There is WiFi available through the venue. Details will be available on the day.

Twitter Hashtag & Online Network

We’re using #cgen11 as the Twitter hashtag for the event.

Notes, photos and video from the event can be posted at: http://www.youthworkonline.org.uk

Questions & Contact Details

Before the event you can contact us via tim@practicalparticipation.co.uk or info@katiebacon.co.uk

Sponsors

This event is taking place as part of the Youth Work Online Month of Action supported by a Nominet Trust UnLtd Better Net Award.

Nominet Trust UnLtd Better Net Awards

The event is taking place in partnership with Hub Kings Cross.

Hub Kings Cross

The event has been sponsored by:

Online Youth Outreach

Online Youth Outreach

Practical Participation

Practical Participation

More Open

MoreOpen

 

Does a Facebook focus do us any favours?

[Summary: Reflections on going beyond Facebook in online youth work. Reposted from the Youth Work Online blog]

When I started out researching Youth Work and Social Networking in 2007 I really wanted to look at ‘Youth Work and the Internet’, but the needs of focussed research meant the boundary was drawn to look specifically at social network sites. At the time, a considerable number of young people were on Bebo and MySpace, and only certain groups were using Facebook, which had not-long opened it’s doors to everyone – having started out restricted to students at selected Universities. Talk of social media would range over a wide range of tools – from YouTube and video sharing, to still take in ideas of online chat and instant messaging, and niche photo-sharing or art-sharing websites. Now when I talk about young people online, the conversation far too often becomes ‘Young people on Facebook’.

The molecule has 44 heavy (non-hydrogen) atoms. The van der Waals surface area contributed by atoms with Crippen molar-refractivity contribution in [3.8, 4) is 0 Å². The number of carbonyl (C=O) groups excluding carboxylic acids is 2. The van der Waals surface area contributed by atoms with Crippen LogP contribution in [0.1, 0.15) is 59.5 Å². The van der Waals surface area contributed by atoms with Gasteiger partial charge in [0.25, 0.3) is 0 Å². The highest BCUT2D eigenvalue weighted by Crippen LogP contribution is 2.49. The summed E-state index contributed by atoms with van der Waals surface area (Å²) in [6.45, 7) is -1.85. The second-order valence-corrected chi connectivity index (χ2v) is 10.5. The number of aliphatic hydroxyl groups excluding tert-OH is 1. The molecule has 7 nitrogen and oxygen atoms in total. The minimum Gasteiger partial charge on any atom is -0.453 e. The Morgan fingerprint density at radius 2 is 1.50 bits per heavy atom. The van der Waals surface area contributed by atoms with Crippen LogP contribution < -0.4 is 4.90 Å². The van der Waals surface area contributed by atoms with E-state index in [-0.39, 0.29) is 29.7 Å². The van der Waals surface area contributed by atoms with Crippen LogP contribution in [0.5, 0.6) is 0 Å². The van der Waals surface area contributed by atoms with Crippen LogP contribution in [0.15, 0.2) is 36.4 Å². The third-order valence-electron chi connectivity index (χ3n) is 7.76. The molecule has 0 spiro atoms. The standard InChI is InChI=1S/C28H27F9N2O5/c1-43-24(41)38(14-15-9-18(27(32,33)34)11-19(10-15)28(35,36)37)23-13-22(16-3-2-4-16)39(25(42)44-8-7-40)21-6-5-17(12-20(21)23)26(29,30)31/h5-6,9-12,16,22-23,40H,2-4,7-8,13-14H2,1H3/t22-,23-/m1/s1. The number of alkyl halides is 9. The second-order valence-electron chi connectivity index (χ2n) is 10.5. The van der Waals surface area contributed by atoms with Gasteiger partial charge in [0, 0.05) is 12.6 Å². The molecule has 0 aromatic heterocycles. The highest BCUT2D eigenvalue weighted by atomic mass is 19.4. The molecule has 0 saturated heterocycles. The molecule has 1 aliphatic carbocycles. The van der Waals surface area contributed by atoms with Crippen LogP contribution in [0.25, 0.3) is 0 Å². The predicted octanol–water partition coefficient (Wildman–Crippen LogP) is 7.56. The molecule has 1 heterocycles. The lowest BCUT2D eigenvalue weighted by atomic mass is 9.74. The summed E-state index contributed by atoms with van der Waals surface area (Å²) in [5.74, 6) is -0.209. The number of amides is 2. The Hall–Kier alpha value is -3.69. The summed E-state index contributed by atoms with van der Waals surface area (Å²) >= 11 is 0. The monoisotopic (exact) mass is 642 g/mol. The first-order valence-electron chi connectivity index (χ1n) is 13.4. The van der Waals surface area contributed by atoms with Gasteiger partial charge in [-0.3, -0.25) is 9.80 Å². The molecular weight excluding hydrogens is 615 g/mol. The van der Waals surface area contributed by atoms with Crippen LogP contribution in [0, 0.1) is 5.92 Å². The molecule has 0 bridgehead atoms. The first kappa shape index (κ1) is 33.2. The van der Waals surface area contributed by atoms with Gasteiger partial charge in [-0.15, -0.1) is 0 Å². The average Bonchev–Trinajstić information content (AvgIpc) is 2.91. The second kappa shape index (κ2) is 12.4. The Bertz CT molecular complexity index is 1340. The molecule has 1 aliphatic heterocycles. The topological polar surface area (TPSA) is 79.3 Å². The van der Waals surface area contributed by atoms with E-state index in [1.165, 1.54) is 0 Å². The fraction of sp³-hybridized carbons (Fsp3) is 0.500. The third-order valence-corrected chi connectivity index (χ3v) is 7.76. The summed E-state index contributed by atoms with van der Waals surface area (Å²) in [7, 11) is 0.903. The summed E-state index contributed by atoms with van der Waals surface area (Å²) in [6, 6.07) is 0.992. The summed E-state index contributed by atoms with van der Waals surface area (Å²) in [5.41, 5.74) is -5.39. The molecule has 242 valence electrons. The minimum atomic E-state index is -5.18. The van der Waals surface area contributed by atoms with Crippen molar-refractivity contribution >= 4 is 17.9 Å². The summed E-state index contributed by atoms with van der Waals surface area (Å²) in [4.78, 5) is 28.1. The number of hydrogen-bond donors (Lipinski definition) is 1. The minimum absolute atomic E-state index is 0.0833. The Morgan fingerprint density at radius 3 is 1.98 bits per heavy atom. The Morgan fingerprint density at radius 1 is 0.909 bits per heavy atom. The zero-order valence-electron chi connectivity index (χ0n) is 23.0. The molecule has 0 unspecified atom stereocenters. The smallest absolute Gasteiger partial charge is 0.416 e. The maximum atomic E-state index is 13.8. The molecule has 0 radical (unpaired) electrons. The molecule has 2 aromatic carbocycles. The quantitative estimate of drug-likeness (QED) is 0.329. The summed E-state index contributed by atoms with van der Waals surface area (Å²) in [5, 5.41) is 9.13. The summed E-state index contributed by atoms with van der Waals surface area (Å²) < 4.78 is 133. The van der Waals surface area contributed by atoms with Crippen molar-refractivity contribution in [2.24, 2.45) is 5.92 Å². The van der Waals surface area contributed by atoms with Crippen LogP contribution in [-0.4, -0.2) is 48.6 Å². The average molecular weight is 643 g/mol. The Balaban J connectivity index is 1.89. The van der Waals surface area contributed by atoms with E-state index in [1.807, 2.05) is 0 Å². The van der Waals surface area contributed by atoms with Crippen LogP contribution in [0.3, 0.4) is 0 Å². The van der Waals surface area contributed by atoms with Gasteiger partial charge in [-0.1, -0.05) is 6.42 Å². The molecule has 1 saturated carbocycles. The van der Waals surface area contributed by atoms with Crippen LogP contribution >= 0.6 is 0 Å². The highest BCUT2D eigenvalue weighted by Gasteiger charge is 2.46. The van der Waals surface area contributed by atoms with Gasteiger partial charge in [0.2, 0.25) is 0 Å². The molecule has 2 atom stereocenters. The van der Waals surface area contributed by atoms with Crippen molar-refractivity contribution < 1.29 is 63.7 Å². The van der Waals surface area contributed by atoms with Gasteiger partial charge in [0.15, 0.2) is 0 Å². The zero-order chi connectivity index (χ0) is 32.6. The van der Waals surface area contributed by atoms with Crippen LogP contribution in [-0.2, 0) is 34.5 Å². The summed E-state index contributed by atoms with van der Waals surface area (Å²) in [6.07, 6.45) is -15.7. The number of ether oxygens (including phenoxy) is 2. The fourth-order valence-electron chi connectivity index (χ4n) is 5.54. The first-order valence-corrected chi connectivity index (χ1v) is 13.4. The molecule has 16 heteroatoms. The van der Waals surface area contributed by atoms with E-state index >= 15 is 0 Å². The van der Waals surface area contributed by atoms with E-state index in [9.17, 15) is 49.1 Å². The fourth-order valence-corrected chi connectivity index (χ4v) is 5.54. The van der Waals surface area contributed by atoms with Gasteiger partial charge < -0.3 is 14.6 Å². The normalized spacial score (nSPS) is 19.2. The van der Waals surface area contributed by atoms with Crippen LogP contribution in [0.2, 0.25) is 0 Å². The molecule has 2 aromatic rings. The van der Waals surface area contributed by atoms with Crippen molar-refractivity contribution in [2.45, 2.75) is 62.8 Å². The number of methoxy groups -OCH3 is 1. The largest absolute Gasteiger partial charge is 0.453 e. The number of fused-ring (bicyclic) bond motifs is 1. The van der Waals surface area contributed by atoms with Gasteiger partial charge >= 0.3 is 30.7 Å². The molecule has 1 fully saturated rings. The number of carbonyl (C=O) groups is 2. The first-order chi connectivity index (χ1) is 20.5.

There is a tension. The youth work idea of starting where young people are means that Facebook may well be a natural starting point. Bebo and MySpace are all but gone, and Facebook is the starting point for many young people’s online lives. Yet, Facebook is not all there is to the Internet, nor should it be. I’ve undoubtedly been guilty at times of ‘promoting’ Facebook as an youth work setting and writing about online youth engagement in very Facebook centric ways. Facebook is a youth work setting; and it does offer powerful tools for youth engagement. But as well as starting where young people are, youth work principles also encourage us to ‘go beyond’ – and to work with young people to explore alternatives and to be critical about the dominance of Facebook.

What does this mean in practice?

  • When we think about young people’s media use and online lives – we should be careful not to focus entirely on Facebook.In a presentation today by Stephen Carrick-Davies on how young people in a london Pupil Referral Unit are using the Internet Stephen emphasized “For Internet, read Mobile Phone” and highlighted the messaging and social networking taking place through Blackberry Messenger.
  • We should mix-and-match different online engagement tools. Even if there is a Facebook point of contact with a project, there might be other more open tools for hosting other elements of interaction and conversations.
  • I’ve long advocated for making blogging platforms the ‘home’ of any open access online content, with an ‘outpost’ taking the content into Facebook. Facilitating in the online space might involve encouraging young people to move from closed discussions in Facebook, to discussions in blogging spaces or on discussion lists – reflecting in the process on the different impacts of each technology choice.
    I’ve watched a recent process with interest where a discussion has moved from an open Ning network into a Facebook group. The velocity of discussion has increased in the Facebook group – but different voices are coming out stronger.
  • ‘Going beyond’ in digital youth work isn’t just about moving from ‘consumer’ to ‘creator’ of digital content, but also from ‘consumer’ to ‘creator’ of digital spaces.
  • Whilst it is hard to establish any sort of online network that will ‘compete’ with Facebook, the process of setting up and running online discussion spaces (or even just exploring how to create pages and other spaces within Facerbook) can help young people gain critical skills for thinking about the online environment. And even if we don’t create Facebook replacement spaces, we need to raise awareness of the wider potential of the open Internet – beyond centralising and dominant media platforms.